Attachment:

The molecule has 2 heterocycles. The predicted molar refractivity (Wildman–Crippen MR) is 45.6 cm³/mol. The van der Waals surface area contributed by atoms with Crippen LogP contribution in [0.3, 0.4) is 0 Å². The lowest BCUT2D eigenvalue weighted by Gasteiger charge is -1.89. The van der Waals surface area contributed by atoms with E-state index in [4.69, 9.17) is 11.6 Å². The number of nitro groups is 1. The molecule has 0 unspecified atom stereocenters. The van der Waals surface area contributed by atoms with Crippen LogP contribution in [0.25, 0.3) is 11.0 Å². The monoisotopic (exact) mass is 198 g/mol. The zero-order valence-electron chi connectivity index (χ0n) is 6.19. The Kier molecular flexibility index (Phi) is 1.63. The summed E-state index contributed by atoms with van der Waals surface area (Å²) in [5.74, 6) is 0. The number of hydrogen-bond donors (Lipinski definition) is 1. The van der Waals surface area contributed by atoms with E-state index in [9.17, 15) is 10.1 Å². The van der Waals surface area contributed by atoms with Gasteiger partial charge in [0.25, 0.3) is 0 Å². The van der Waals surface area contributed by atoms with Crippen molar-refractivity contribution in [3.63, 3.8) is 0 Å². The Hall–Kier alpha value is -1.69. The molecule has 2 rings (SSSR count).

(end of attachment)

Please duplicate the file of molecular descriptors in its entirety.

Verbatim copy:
The molecule has 2 heterocycles. The predicted molar refractivity (Wildman–Crippen MR) is 45.6 cm³/mol. The van der Waals surface area contributed by atoms with Crippen LogP contribution in [0.3, 0.4) is 0 Å². The lowest BCUT2D eigenvalue weighted by Gasteiger charge is -1.89. The van der Waals surface area contributed by atoms with E-state index in [4.69, 9.17) is 11.6 Å². The number of nitro groups is 1. The molecule has 0 unspecified atom stereocenters. The van der Waals surface area contributed by atoms with Crippen LogP contribution in [0.25, 0.3) is 11.0 Å². The monoisotopic (exact) mass is 198 g/mol. The zero-order valence-electron chi connectivity index (χ0n) is 6.19. The Kier molecular flexibility index (Phi) is 1.63. The summed E-state index contributed by atoms with van der Waals surface area (Å²) in [5.74, 6) is 0. The number of hydrogen-bond donors (Lipinski definition) is 1. The van der Waals surface area contributed by atoms with E-state index in [9.17, 15) is 10.1 Å². The van der Waals surface area contributed by atoms with Gasteiger partial charge in [0.25, 0.3) is 0 Å². The van der Waals surface area contributed by atoms with Crippen molar-refractivity contribution in [3.63, 3.8) is 0 Å². The Hall–Kier alpha value is -1.69. The molecule has 2 rings (SSSR count).